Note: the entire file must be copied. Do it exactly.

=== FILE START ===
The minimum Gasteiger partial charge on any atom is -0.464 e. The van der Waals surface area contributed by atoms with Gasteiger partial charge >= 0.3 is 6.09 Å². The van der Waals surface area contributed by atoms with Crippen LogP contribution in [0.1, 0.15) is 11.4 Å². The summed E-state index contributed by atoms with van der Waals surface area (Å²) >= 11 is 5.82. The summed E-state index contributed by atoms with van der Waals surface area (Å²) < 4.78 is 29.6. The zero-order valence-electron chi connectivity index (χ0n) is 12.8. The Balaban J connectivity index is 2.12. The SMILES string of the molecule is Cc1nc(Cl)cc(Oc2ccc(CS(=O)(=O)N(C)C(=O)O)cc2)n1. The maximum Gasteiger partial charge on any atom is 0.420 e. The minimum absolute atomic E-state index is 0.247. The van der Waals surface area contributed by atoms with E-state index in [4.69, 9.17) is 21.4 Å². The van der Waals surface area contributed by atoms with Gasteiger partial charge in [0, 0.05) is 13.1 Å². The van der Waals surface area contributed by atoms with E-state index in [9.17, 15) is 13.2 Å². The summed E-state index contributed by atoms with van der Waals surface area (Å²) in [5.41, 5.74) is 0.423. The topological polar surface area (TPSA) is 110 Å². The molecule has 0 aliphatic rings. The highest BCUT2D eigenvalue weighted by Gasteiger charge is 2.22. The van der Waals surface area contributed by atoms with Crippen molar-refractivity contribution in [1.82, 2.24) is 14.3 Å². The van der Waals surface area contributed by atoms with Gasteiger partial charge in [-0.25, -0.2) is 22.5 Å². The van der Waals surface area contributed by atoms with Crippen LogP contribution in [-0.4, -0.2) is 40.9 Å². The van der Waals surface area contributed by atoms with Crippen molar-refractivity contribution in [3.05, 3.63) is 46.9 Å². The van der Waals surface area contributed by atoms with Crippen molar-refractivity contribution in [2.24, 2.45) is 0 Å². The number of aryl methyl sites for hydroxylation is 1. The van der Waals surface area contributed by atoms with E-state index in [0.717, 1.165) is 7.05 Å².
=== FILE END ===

The minimum Gasteiger partial charge on any atom is -0.464 e. The van der Waals surface area contributed by atoms with Gasteiger partial charge >= 0.3 is 6.09 Å². The van der Waals surface area contributed by atoms with Crippen LogP contribution in [0.1, 0.15) is 11.4 Å². The summed E-state index contributed by atoms with van der Waals surface area (Å²) >= 11 is 5.82. The summed E-state index contributed by atoms with van der Waals surface area (Å²) < 4.78 is 29.6. The zero-order valence-electron chi connectivity index (χ0n) is 12.8. The Balaban J connectivity index is 2.12. The SMILES string of the molecule is Cc1nc(Cl)cc(Oc2ccc(CS(=O)(=O)N(C)C(=O)O)cc2)n1. The maximum Gasteiger partial charge on any atom is 0.420 e. The minimum absolute atomic E-state index is 0.247. The van der Waals surface area contributed by atoms with E-state index in [4.69, 9.17) is 21.4 Å². The van der Waals surface area contributed by atoms with Gasteiger partial charge in [0, 0.05) is 13.1 Å². The van der Waals surface area contributed by atoms with E-state index in [9.17, 15) is 13.2 Å². The summed E-state index contributed by atoms with van der Waals surface area (Å²) in [5.41, 5.74) is 0.423. The topological polar surface area (TPSA) is 110 Å². The molecule has 0 aliphatic rings. The highest BCUT2D eigenvalue weighted by Gasteiger charge is 2.22. The van der Waals surface area contributed by atoms with Crippen molar-refractivity contribution in [1.82, 2.24) is 14.3 Å². The van der Waals surface area contributed by atoms with Gasteiger partial charge in [-0.25, -0.2) is 22.5 Å². The van der Waals surface area contributed by atoms with Crippen LogP contribution in [-0.4, -0.2) is 40.9 Å². The van der Waals surface area contributed by atoms with Crippen molar-refractivity contribution in [3.05, 3.63) is 46.9 Å². The van der Waals surface area contributed by atoms with Crippen molar-refractivity contribution in [2.24, 2.45) is 0 Å². The number of aryl methyl sites for hydroxylation is 1. The van der Waals surface area contributed by atoms with E-state index in [0.717, 1.165) is 7.05 Å².